4.3.2013 | by:
At CHI, we get pretty excited when a new batch of Colorado health data is released. March, then, was a pretty exciting month on that front: first KIDS COUNT!, then the 2012 Colorado Health Report Card and, finally, the County Health Rankings.
This week, a new data source joins that group: The 2011/12 National Survey of Children’s Health (NSCH). While the Colorado Child Health Survey also provides valuable data on Colorado’s child obesity rate, the NSCH is one of the only sources to compare data on the physical, mental and oral health status of children in all 50 states. It comes out every four years, making its release heavily anticipated by those in the health data world.
Data is gradually being added to the NSCH website, but at CHI we did our own analysis on child obesity.
Colorado’s child obesity rate has declined slightly from the last time the survey was completed. In 2007, 14.2 percent of Colorado’s children between 10 and 17 were obese – which means they had a BMI at or above the 95th percentile. The rate fell to 10.9 percent in the latest survey, with a margin of error of plus or minus three percentage points.
It’s important to note that the change between 2007 and 2011/12 wasn’t statistically significant, meaning that it was within the margin of error for the survey. Still, the new data could be a sign of early progress in this important health indicator.
We need to keep in mind the context behind this number. The child obesity rate nationally has increased exponentially over the past few decades, tripling since the 1970s, according to another survey from the Centers for Disease Control and Prevention.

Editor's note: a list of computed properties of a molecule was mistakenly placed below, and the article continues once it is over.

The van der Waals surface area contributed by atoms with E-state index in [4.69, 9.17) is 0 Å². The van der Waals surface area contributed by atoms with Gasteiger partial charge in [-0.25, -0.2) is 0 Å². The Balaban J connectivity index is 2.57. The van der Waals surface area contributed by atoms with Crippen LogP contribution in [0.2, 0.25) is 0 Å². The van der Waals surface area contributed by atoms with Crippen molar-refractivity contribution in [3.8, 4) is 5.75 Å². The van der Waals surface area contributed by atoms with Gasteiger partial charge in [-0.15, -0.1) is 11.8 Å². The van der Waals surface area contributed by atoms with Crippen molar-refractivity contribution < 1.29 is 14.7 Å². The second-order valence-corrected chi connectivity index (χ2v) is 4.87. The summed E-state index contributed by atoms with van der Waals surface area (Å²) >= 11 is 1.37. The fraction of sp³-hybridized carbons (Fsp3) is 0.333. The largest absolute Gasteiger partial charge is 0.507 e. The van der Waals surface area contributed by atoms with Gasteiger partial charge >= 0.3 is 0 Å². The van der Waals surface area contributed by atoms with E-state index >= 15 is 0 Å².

It’s also important to remember that, even viewing this data in its most positive light, approximately one of every ten Colorado children is obese. When we factor in overweight children as well, that number rises to one in four. Clearly, this is a battle that hasn’t been won.
In addition, disparities among children persist across Colorado. Hispanic children are around twice as likely to be obese as white children. Children below the poverty level are approximately six times as likely to be obese compared to children with incomes above 400 percent of the federal poverty level. (In 2011, the federal poverty level was $22,350 for a family of four.)
The NSCH joins another important data source, the Colorado Child Health Survey, which provides annual data on the health of Colorado’s children. The latest data from the 2011 survey indicated Colorado’s child obesity rate was 16.3 percent, though that measured children between the ages of 2 and 14, as opposed to the ages of between 10 and 17 in the NSCH.
For more about the differences between the Child Health Survey and the NSCH, check out our FAQs here.
All of these different sources, with different data, may leave you wondering which is “best.” The answer is that they all bring a different perspective to the question of “How healthy is Colorado?” They each aim to answer different questions, bringing unique strengths and weaknesses to the conversation. There is no “right” estimate for the number of Colorado kids who are obese. Instead, we have a number of estimates that inform different aspects of the challenge we face as a state in addressing it.
So what lessons can we draw from this new data? While the NSCH isn’t the end-all and be-all of child obesity data, it does suggest that the state’s obesity rate is stabilizing. Obesity is a complicated, multi-faceted problem that can’t be addressed overnight, and this new data point certainly doesn’t mean that the issue is “solved.” It will continue to take all of us working together across the state to move the needle significantly.
Colorado leaders are working to make Colorado the healthiest state, and resources like the National Survey of Children’s Health show us how we compare to the other 49 states. The Colorado Health Report Card shows what needs to change in Colorado to achieve that goal. The County Health Rankings help state leaders as well as local leaders and communities identify where resources and attention may create greatest impact. And we at CHI are here to help make sense of the data and what it means for the health of all Coloradans.
Emily King is a research analyst at CHI.